November 30 sports a number of events that relate to conservation. The Welland Canal first opened in 1829, allowing all sorts of environmental chaos to travel past the natural barrier of Niagara Falls. Australia experienced its hottest November ever in 2014, a tribute to climate change. The Paris Climate talks began on this date in 2015 (see the results on December 12, the day it ended).
But I’ve chosen to highlight Mark Twain’s birthday on November 30, 1835 (died 1910). Mark Twain needs no introduction. He was born in Missouri, lived most of his youth in the Mississippi riverbank town of Hannibal, and is most notably associated with the river and its immediate surroundings. The world loves Twain for his humorous homespun stories, from The Adventures ofTom Sawyer to Huckleberry Finn to The Celebrated Jumping Frog of Calaveras County. Beyond humor, however, his writing was often satirical and sometimes cynical, about life and human nature.
Twain was an adventurer as well as a writer. He spent many years tramping, as he would say, around the U.S. and the world. He travelled to Hawaii and across the American West, working as a travelling correspondent for various newspapers and magazines. He wrote a collelction of stories of his western adventures in Roughing It. He spent years as a riverboat pilot on the Mississippi River, and recounted his experiences in his book, Life on the Mississippi. He also travelled around Europe and the Middle East. His time in England was the basis for his magical tale of A Yankee in King Arthur’s Court.
Let’s enjoy a few of the ideas that Mark Twain left us regarding nature and our relationship to it.
“This is the fairest picture on our planet, the most enchanting to look upon, the most satisfying to the eye and spirit. To see the sun sink down, drowned in his pink and purple and golden floods, …is a sight to stir the coldest nature, and make a sympathetic one drunk with ecstasy.”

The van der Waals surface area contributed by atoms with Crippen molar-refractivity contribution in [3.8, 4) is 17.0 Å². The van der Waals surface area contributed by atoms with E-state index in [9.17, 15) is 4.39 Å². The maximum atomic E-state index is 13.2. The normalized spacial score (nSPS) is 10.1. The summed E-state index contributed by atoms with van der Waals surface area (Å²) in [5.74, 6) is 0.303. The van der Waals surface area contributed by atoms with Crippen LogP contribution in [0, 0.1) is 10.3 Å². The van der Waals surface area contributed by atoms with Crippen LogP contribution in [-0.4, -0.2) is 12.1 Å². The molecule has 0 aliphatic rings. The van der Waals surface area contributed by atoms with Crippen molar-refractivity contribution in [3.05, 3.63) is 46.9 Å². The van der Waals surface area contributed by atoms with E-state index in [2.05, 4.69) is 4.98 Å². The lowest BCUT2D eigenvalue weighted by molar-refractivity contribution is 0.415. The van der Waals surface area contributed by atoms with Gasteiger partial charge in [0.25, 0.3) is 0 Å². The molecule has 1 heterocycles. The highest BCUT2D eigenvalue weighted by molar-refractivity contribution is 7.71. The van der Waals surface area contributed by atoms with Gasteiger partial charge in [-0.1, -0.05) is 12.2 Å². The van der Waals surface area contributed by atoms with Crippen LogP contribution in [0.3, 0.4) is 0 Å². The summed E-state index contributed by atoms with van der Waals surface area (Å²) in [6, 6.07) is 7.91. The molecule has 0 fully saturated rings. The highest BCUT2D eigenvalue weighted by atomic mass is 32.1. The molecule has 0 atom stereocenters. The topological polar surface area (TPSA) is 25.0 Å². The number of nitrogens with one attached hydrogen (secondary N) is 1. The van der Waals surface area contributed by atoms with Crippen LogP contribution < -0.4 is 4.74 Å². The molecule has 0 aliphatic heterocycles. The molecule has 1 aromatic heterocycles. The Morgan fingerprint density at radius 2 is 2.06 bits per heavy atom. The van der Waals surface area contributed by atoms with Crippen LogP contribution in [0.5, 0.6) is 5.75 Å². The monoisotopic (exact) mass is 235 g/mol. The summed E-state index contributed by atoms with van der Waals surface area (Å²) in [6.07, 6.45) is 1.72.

“Architects cannot teach nature anything.”
“The laws of Nature take precedence of all human laws. The purpose of all human laws is one — to defeat the laws of Nature. This is the case among all the nations, both civilized and savage. It is a grotesquerie, but when the human race is not grotesque it is because it is asleep and losing its opportunity.”
“Nature knows no indecencies; man invents them.”
“Each season brings a world of enjoyment and interest in the watching of its unfolding, its gradual harmonious development, its culminating graces-and just as one begins to tire of it, it passes away and a radical change comes, with new witcheries and new glories in its train.”
“To one in sympathy with nature, each season, in its turn, seems the loveliest.”
“Change is the handmaiden Nature requires to do her miracles with.”
AZ Quotes. Mark Twain Quotes About Nature. Available at: https://www.azquotes.com/author/14883-Mark_Twain/tag/nature. Accessed December 3, 2019.
Mark Twain Quotes. Nature. Available at: http://www.twainquotes.com/Nature.html. Accessed December 3, 2019.
Quirk, Thomas V. 2019. Mark Twain, American Writer. Encyclopedia Britannica, Nov 11, 2019. Available at: https://www.britannica.com/biography/Mark-Twain. Accessed December 3, 2019.